William Grant & Sons Rare Cask Reserves Ghosted Reserve 21 year old—42.8% ABV, $140
This entrancing blend from lost Lowland distilleries has been a labor of love for master blender Brian Kinsman. A marriage of single malt whisky from Ladyburn and Inverleven with grain whisky from Dumbarton; a kindred spirit to the Ghosted Reserve 26 year old blended malt. It is fascinating to see a major producer using their private stocks to tackle the challenge of a closed distillery blend, and it’s no exaggeration to say that this is an unrepeatable exercise.
The distilleries may have gone, the remaining stocks dwindling fast, but these places left an indelible mark on the 20th century history of the Scotch whisky industry. Decades before Ailsa Bay Distillery existed, Ladyburn operated for nine years within the Girvan grain distillery until 1975. Dumbarton grain distillery closed in 2002, and during its years of operation housed a Lomond still (a 1950s hybrid pot and column still invention), and the Inverleven malt distillery, which closed in 1991. Bruichladdich Distillery salvaged the Inverleven and Lomond stills, christened the Lomond ‘Ugly Betty,’ and put her to good use making the Botanist gin, while the Inverleven stills eventually found a new life at Waterford Distillery.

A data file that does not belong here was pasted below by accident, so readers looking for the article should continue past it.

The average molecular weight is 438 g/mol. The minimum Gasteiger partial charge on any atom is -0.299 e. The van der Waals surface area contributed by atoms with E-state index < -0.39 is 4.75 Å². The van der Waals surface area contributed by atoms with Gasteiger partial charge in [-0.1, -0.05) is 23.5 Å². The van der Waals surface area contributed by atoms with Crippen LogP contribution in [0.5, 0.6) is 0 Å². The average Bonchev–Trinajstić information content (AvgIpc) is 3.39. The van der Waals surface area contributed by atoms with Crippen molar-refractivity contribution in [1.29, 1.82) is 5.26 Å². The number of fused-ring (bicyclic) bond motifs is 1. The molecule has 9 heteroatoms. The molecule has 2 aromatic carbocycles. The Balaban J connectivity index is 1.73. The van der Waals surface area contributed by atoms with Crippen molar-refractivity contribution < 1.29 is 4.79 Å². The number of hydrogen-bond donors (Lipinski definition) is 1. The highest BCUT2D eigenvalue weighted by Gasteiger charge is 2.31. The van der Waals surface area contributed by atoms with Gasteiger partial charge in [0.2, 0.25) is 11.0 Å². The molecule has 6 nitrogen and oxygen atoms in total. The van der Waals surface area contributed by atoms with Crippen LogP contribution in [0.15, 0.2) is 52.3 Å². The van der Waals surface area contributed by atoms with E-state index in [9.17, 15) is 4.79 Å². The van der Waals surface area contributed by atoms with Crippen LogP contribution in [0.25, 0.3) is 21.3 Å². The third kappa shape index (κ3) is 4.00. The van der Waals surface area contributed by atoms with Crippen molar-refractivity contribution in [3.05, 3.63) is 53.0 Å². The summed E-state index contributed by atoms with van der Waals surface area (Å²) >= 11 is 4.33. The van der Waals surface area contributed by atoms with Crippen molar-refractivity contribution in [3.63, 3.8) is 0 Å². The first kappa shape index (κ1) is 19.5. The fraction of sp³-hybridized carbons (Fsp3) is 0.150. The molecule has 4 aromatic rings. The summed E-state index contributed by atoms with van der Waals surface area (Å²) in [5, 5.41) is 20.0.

Ghosted Reserve 21 year old is phantasmagorical whisky, packaged identically to its older cousin yet served up for a third of the price. This shows off the blender’s prowess by elevating the impact of the final liquid far beyond the merits of the individual components. On the nose there’s a purity and fragility, with aromas of marshmallow, meringue, honey, and rose petals. A delicacy to the structure brings banana, caramel, spun sugar, and orange peel. The oak spices build slowly, making the lips throb from the inside. It atrophies reluctantly, leaving tangy peels and lengthy sweetness anchored by spicy base notes. Kinsman drops the mic and leaves the room.